Although it is difficult to comprehend, Stan has squeezed more into his life than archaeology. B.A. (before archaeology), he studied voice, acted, and worked as a photographer. A.A., his hobbies have included winemaking, rebuilding antique cars with his son David, creating a backyard quail habitat, and firing black-on-black pottery. As a young archaeologist at Brunswick Town, he almost was lured away by the bohemian art world, especially after discovering that his sculptures sold. Writing prose and poetry remain enduring interests.
Instead of John Bartlam’s Cain Hoy kilns or waster dumps, Stan and colleagues located worker housing, where potters were using imperfect pottery almost as we use paper plates. In all, the archaeologists excavated 7,450 sherds from vessels made or possibly made by John Bartlam’s pottery. While the archaeologists disagree about some of the small sherd groups (some may be from “seconds” imported from England), unfinished pieces and obvious wasters show that Bartlam was making a wide range of up-to-date Staffordshire-style ceramics. Bartlam’s Cain Hoy operation was well staffed (potters included William Ellis, who had trained Aust and Christ at Wachovia in making English-type queensware and stoneware) and well equipped. They had plaster molds for cauliflower and pineapple tea services, pierced-edge “fruit and basket” dishes, and plates, platters, and teawares in barleycorn and dot, diaper, and basket patterns. They also had molds for a variety of floral sprigs, dies for surface impressing “partridge eye” and floral decoration, and freehand jiggers for turning vessels to standard shapes. By varying clay bodies, underglazes, and glazes, Bartlam was producing a wide variety of wares: “Carolina creamware” (darker than English), slipware, tortoiseshell ware, redware, green-glazed ware, and “china.” (Bartlam’s “china” was a reﬁned but not translucent body containing a mixture of kaolin and ground lead glass, decorated under a lead glaze with cobalt blue. This ware appears to represent what the potters termed “china glaze,” which contemporary usage terms “pearlware.”) Painted decoration varied in quality from good to excellent. Bartlam’s men also transfer-printed with glue bats. All of this remarkable production was accomplished before 1771 (when Bartlam moved to Charleston), and perhaps as early as 1768—eleven years before Wedgwood announced his “Pearl White” china. No wonder Wedgwood considered Bartlam a serious rival.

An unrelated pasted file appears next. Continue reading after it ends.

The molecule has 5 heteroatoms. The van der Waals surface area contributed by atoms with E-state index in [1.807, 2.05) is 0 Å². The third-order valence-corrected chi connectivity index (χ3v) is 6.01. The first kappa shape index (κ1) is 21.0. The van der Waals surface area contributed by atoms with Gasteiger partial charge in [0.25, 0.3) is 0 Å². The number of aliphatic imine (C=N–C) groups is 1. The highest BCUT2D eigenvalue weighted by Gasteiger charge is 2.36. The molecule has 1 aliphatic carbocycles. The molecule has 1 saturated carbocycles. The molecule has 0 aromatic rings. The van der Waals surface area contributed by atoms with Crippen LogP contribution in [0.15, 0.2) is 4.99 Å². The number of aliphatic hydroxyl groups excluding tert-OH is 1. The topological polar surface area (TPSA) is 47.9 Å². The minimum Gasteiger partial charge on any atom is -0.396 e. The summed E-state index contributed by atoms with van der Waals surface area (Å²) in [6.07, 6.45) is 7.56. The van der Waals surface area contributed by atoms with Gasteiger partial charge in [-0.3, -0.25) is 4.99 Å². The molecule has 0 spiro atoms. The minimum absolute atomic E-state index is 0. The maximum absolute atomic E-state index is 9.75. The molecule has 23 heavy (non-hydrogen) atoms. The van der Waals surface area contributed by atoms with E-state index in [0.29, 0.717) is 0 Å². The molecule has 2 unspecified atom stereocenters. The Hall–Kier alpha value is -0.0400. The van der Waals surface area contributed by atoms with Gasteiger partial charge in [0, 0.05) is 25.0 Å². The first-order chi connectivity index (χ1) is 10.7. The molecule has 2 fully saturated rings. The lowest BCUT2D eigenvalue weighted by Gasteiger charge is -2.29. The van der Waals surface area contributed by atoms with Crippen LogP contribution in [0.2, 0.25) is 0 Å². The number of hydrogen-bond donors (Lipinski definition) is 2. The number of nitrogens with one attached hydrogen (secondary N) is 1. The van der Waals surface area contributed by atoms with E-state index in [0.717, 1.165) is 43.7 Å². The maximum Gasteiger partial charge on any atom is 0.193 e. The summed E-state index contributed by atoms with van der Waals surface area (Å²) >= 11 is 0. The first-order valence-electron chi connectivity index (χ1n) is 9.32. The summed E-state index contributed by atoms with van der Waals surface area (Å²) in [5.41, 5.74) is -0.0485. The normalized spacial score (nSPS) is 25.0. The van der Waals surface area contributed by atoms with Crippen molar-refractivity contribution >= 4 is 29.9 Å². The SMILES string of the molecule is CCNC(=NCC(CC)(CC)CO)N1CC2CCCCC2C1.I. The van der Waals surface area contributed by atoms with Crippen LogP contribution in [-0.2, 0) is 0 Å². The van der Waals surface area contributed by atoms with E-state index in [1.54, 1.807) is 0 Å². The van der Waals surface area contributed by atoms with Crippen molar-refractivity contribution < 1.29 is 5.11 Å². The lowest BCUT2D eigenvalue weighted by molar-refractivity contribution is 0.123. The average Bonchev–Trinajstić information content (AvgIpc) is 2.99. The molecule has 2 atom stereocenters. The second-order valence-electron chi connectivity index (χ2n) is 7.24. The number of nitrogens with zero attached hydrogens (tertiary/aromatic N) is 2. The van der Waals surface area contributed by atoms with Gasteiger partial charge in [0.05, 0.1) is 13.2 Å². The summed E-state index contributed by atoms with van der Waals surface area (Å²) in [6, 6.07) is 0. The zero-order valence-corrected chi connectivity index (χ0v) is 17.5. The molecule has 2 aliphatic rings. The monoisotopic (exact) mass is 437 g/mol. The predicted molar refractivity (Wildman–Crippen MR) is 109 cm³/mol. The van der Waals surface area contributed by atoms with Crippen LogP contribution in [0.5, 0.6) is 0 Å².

For a listing of Stanley South’s publications and manuscripts, see Evolution, pp. 375–86.
His goals in developing a formula for finding the median date of a ceramic assemblage were modest. Inspired by J. C. Harrington and Lewis Binford’s work with dating groups of tobacco pipe fragments, Stan wanted to find out if ceramic groups could be dated in a comparable way, and to see if a tool for dating ceramic assemblages would help prove the existence of ceramic “horizons” (assemblages of similar ages) throughout the Carolinas in the eighteenth century.